Removal is only required if you used the «Hard Drive» installation mode; to remove the bootloader from a USB drive, back up its contents and reformat it.
Uninstalling UNetbootin simply removes the UNetbootin entry from your boot menu; if you installed an operating system to a partition using UNetbootin, removing UNetbootin will not remove the OS.
To manually remove a Linux installation, you will have to restore the Windows bootloader using «fixmbr» from a recovery CD, and use Parted Magic to delete the Linux partition and expand the Windows partition.
Where’s the source code, and how can I compile or modify it?
Source code is on Github, though you may prefer a tarball of the latest release.
» See Compiling UNetbootin.
» See Building a UNetbootin Plugin.
» See Using a UNetbootin Plugin.
» See Building a Custom UNetbootin Version.
» See List of Custom UNetbootin Versions and Plugins.
Creating a Bootable Windows 10 USB in Linux
Prerequisite: Get Microsoft Windows 10 ISO and a USB of at least 8 GB in size
You can download Windows 10 ISO from Microsoft’s website. You have to specify the Windows 10 version, language and then you should see the link to download Windows 10.
Note that the Windows 10 ISO download link is valid for 24 hours only. So use a download manager in Linux to download the ~5.6 GB file and finish it within 24 hours only.
Since the ISO and its content are more than 4 GB in size, I recommend a USB of at least 8 GB in size.
I have also made a video of this tutorial so that you can see the steps in action.
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Step 2: Properly format the USB for creating bootable Windows USB
Insert your USB. You have to format it so make sure that you don’t have important data on the USB key.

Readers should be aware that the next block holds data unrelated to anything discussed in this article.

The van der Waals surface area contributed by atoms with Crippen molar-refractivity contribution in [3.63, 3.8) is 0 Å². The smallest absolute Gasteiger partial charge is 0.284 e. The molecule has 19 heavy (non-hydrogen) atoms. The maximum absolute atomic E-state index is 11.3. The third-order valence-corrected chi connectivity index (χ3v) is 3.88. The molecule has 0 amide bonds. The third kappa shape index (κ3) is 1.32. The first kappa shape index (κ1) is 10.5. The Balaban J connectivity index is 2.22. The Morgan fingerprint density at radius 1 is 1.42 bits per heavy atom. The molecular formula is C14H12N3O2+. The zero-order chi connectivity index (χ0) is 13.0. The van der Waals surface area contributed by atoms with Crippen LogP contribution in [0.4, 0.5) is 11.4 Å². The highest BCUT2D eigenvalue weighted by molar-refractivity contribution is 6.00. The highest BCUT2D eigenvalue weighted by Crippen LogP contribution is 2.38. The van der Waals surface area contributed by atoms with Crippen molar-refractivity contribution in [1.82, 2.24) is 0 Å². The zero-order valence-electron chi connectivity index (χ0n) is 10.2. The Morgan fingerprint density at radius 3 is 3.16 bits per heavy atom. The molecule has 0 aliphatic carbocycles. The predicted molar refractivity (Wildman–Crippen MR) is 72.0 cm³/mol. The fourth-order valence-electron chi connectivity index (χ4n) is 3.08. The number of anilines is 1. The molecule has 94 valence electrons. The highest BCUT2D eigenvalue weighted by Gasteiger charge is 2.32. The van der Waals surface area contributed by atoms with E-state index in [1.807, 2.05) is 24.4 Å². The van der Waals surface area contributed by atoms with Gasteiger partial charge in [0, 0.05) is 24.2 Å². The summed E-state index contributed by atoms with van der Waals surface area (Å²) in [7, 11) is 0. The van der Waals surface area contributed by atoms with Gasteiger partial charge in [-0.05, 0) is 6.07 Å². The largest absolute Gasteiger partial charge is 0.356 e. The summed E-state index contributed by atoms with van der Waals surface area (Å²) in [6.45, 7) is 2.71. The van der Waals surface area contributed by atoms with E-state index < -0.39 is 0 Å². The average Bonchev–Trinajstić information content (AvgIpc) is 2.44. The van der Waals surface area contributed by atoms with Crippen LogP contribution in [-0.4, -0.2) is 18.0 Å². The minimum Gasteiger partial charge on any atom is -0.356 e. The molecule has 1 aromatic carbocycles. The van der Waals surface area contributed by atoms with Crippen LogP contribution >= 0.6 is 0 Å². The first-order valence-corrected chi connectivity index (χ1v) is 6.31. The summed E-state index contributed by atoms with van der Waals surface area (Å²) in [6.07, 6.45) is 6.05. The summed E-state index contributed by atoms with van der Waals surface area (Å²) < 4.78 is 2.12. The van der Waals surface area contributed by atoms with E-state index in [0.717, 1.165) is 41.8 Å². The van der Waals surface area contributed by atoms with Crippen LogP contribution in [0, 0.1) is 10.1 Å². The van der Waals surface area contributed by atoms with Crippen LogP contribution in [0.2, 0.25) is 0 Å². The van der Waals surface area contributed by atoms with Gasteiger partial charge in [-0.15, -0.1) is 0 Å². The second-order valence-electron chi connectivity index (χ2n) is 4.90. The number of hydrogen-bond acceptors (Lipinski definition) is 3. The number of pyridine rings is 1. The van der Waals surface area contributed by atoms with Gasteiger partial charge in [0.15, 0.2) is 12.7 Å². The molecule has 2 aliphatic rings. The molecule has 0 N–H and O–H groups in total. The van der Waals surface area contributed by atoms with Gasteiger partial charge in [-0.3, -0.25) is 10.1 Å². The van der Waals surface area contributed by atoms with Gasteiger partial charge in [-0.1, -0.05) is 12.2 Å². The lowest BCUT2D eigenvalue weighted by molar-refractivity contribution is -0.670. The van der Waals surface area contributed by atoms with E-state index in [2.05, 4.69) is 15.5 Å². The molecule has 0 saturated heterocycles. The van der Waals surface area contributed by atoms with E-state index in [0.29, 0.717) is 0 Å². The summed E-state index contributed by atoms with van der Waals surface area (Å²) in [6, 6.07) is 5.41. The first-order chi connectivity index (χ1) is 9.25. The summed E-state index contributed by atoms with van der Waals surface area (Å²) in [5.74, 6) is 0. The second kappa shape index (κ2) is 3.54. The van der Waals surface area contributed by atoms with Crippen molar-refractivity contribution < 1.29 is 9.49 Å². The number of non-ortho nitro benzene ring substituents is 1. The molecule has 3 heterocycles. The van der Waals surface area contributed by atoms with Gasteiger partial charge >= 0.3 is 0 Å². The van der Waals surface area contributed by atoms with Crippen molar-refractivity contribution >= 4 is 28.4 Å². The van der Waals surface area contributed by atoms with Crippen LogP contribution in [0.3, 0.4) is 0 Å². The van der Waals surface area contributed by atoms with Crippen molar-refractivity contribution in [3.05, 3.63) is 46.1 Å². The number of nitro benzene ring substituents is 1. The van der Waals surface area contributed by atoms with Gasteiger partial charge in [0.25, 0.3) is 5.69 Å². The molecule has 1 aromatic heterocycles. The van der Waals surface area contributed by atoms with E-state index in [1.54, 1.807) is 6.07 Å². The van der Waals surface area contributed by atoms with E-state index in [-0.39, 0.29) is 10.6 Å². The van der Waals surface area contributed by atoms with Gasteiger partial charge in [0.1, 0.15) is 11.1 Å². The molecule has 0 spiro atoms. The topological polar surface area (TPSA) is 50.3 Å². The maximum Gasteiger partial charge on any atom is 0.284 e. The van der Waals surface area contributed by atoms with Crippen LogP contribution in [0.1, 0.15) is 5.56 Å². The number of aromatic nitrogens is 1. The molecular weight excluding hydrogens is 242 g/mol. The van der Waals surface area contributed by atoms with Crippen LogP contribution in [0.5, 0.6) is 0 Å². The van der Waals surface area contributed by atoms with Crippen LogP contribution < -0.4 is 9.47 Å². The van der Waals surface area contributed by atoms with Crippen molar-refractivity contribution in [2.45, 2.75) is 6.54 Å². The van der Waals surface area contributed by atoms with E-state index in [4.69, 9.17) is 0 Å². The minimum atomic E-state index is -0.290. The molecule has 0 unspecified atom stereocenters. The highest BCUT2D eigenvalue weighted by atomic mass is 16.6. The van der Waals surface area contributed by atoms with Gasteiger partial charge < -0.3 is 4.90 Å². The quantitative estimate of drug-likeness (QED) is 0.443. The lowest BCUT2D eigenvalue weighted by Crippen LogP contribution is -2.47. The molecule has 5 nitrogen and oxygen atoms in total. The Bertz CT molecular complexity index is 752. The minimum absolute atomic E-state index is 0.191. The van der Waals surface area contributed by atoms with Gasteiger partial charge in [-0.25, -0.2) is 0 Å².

In Ubuntu, press Super key (Windows key) and search for ‘Disks’. You have to use this tool to format the USB key.
Disks Tool in Ubuntu
In the Disks tool, make sure to select your USB drive and hit format.
Format USB before creating Windows 10 Bootable USB
It will ask to choose a partitioning scheme. It could be either MBR or GPT. Select one of them and hit Format.
Choose either of MBR or GPT
It will show you a warning that you data will be erased.
Format the USB
The formatting of USB is not over yet. Now, you need to create a partition on the newly formatted USB.
Create a partition on the formatted USB
Select the entire USB disk as the partition size.
Creating partition on USB
Give a name to your USB and hit Create button.
Give a name and hit Create
Once done, your USB should be automatically mounted. It is now ready for creating bootable Windows 10 USB disk.
Files larger than 4 GB?
Newer Windows 10 ISO might have files larger than 4GB. In that case, FAT filesystem won’t work as it doesn’t allow a single file of size greater than 4 GB.
You should then format the USB in ExFAT format. This newer format allows files bigger than 4 GB.Use this tutorial to learn how to format a USB in ExFAT format in Linux.
Step 3: Copy the content of the ISO to USB
Now it’s time to copy the content of the Windows 10 ISO to the newly formatted USB.
You may ask, Abhishek, there is only one file and that is the ISO file itself. What are you talking about?
ISO is basically an archive format and you can see it’s content like any zip file in Linux. But to do that, you need to use ‘Disk Image Mounter’ tool that is installed by default in Ubuntu.
Go to your Windows 10 ISO, select it and right click on it. Now select ‘Open with other application’.
Mount the Windows 10 ISO
In the applications list, select Disk Image Mounter:
Mounting Windows 10 ISO
The ISO will be mounted. You may not see it in the left sidebar but if you click on the Other Locations, you should see it. Click on it to enter this mounted ISO folder.
Windows 10 ISO Mounted
You’ll see its content. All you need to do is to select all the files (Ctrl+A), copy it (Ctrl+C) and paste it in the USB drive (Ctrl+V).
Windows 10 ISO Content
Wait for the copying process to finish as it may take some time in copying 4-5 GB of data. Once it’s done, you have a bootable Windows 10 USB in your hand. Take out the USB and use it to any system you want, restart the system and change the boot settings to boot from the USB.
Linux Live USB Creator
Bu Live USB sürücü oluşturmak için açık kaynak ve ücretsiz bir yazılımdır. Adından da anlaşılacağı gibi, sadece bir Linux boot sürücü oluşturmak için kullanılır. Bu araç ayrıca ISO dosyasının temiz veya bozuk olup olmadığını da söyler.
- Tamamlandıktan sonra yeniden başlatmaya gerek yok.
- Çok sayıda Linux dağıtımından birini seçebilir.
- Çekici renkli Arayüz.
- Kalıcılık özelliği, kendi yazılımınızı kaydetmenizi ve kurmanızı sağlar.
- Kaynak dosyaları ISO, ZIP ve IMG’yi içerir.
- Otuz iki farklı dile çeviri.
- Kaynak dosyayı çevrimiçi indirme seçeneği.
- Windows tüm sürümlerinde yüklü yazılım aracı kabini.
What’s The Best Free USB Hard Drive Format Utility for Windows?